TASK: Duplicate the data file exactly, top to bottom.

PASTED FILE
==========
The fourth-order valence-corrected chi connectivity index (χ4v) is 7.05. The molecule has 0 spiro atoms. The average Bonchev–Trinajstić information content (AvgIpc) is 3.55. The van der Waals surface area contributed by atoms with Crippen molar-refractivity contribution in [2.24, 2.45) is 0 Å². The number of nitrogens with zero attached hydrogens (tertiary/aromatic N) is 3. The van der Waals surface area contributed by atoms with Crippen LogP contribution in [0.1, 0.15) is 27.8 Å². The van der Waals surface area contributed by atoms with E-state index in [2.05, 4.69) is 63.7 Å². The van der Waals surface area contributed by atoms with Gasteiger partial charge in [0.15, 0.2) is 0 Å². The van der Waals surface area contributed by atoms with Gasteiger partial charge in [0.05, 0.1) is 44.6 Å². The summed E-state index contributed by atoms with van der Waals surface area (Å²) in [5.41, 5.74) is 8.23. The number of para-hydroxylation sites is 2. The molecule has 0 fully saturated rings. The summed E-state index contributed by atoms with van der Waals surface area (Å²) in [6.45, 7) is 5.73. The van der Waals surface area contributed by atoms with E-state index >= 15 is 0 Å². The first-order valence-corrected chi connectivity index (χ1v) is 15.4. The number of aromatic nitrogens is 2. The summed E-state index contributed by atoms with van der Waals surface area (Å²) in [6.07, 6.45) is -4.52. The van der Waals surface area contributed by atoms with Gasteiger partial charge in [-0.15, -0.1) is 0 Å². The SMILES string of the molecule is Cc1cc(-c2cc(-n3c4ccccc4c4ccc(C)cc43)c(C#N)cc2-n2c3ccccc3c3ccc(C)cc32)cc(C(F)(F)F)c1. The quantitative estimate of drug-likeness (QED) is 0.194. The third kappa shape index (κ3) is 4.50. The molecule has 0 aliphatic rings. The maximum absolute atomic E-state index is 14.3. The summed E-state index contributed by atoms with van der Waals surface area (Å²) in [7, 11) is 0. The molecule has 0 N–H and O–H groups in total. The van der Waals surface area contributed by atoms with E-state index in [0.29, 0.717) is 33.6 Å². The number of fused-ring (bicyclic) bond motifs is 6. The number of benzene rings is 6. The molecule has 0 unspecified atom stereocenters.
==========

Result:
The fourth-order valence-corrected chi connectivity index (χ4v) is 7.05. The molecule has 0 spiro atoms. The average Bonchev–Trinajstić information content (AvgIpc) is 3.55. The van der Waals surface area contributed by atoms with Crippen molar-refractivity contribution in [2.24, 2.45) is 0 Å². The number of nitrogens with zero attached hydrogens (tertiary/aromatic N) is 3. The van der Waals surface area contributed by atoms with Crippen LogP contribution in [0.1, 0.15) is 27.8 Å². The van der Waals surface area contributed by atoms with E-state index in [2.05, 4.69) is 63.7 Å². The van der Waals surface area contributed by atoms with Gasteiger partial charge in [0.15, 0.2) is 0 Å². The van der Waals surface area contributed by atoms with Gasteiger partial charge in [0.05, 0.1) is 44.6 Å². The summed E-state index contributed by atoms with van der Waals surface area (Å²) in [5.41, 5.74) is 8.23. The number of para-hydroxylation sites is 2. The molecule has 0 fully saturated rings. The summed E-state index contributed by atoms with van der Waals surface area (Å²) in [6.45, 7) is 5.73. The van der Waals surface area contributed by atoms with E-state index >= 15 is 0 Å². The first-order valence-corrected chi connectivity index (χ1v) is 15.4. The number of aromatic nitrogens is 2. The summed E-state index contributed by atoms with van der Waals surface area (Å²) in [6.07, 6.45) is -4.52. The van der Waals surface area contributed by atoms with Gasteiger partial charge in [-0.15, -0.1) is 0 Å². The SMILES string of the molecule is Cc1cc(-c2cc(-n3c4ccccc4c4ccc(C)cc43)c(C#N)cc2-n2c3ccccc3c3ccc(C)cc32)cc(C(F)(F)F)c1. The quantitative estimate of drug-likeness (QED) is 0.194. The third kappa shape index (κ3) is 4.50. The molecule has 0 aliphatic rings. The maximum absolute atomic E-state index is 14.3. The summed E-state index contributed by atoms with van der Waals surface area (Å²) in [7, 11) is 0. The molecule has 0 N–H and O–H groups in total. The van der Waals surface area contributed by atoms with E-state index in [0.29, 0.717) is 33.6 Å². The number of fused-ring (bicyclic) bond motifs is 6. The number of benzene rings is 6. The molecule has 0 unspecified atom stereocenters.